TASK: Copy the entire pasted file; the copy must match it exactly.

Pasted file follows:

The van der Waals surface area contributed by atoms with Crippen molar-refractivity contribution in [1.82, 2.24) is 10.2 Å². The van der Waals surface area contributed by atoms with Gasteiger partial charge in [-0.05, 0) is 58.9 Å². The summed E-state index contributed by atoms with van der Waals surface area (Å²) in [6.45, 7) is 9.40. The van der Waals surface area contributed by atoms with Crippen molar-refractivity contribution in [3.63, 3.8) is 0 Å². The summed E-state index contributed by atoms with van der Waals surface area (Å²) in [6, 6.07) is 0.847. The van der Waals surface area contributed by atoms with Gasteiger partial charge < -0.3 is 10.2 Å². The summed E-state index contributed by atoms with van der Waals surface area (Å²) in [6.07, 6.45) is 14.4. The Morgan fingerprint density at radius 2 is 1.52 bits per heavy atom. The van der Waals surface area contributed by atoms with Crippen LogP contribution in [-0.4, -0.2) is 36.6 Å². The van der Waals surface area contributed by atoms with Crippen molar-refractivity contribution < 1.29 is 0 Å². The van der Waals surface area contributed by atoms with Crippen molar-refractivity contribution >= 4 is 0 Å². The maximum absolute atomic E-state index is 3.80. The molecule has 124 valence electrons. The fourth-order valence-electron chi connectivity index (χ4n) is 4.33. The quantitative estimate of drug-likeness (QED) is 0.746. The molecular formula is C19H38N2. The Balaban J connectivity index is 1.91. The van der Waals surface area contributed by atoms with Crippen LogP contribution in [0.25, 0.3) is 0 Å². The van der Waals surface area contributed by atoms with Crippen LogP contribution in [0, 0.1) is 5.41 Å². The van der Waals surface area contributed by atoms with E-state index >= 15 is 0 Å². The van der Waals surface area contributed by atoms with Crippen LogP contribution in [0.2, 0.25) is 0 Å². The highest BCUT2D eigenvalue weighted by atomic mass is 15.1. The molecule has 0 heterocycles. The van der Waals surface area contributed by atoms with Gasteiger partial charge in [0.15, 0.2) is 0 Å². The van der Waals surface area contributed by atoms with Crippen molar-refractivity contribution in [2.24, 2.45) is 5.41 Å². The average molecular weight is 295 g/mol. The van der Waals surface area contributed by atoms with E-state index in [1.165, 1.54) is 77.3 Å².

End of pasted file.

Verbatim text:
The van der Waals surface area contributed by atoms with Crippen molar-refractivity contribution in [1.82, 2.24) is 10.2 Å². The van der Waals surface area contributed by atoms with Gasteiger partial charge in [-0.05, 0) is 58.9 Å². The summed E-state index contributed by atoms with van der Waals surface area (Å²) in [6.45, 7) is 9.40. The van der Waals surface area contributed by atoms with Crippen molar-refractivity contribution in [3.63, 3.8) is 0 Å². The summed E-state index contributed by atoms with van der Waals surface area (Å²) in [6, 6.07) is 0.847. The van der Waals surface area contributed by atoms with Gasteiger partial charge < -0.3 is 10.2 Å². The summed E-state index contributed by atoms with van der Waals surface area (Å²) in [6.07, 6.45) is 14.4. The Morgan fingerprint density at radius 2 is 1.52 bits per heavy atom. The van der Waals surface area contributed by atoms with Crippen LogP contribution in [-0.4, -0.2) is 36.6 Å². The van der Waals surface area contributed by atoms with Crippen molar-refractivity contribution < 1.29 is 0 Å². The van der Waals surface area contributed by atoms with Crippen molar-refractivity contribution >= 4 is 0 Å². The maximum absolute atomic E-state index is 3.80. The molecule has 124 valence electrons. The fourth-order valence-electron chi connectivity index (χ4n) is 4.33. The quantitative estimate of drug-likeness (QED) is 0.746. The molecular formula is C19H38N2. The Balaban J connectivity index is 1.91. The van der Waals surface area contributed by atoms with Crippen LogP contribution in [0.25, 0.3) is 0 Å². The van der Waals surface area contributed by atoms with Crippen LogP contribution in [0, 0.1) is 5.41 Å². The van der Waals surface area contributed by atoms with E-state index >= 15 is 0 Å². The van der Waals surface area contributed by atoms with Crippen LogP contribution in [0.2, 0.25) is 0 Å². The highest BCUT2D eigenvalue weighted by atomic mass is 15.1. The molecule has 0 heterocycles. The van der Waals surface area contributed by atoms with Gasteiger partial charge in [0.15, 0.2) is 0 Å². The van der Waals surface area contributed by atoms with Crippen molar-refractivity contribution in [2.24, 2.45) is 5.41 Å². The average molecular weight is 295 g/mol. The van der Waals surface area contributed by atoms with E-state index in [1.165, 1.54) is 77.3 Å².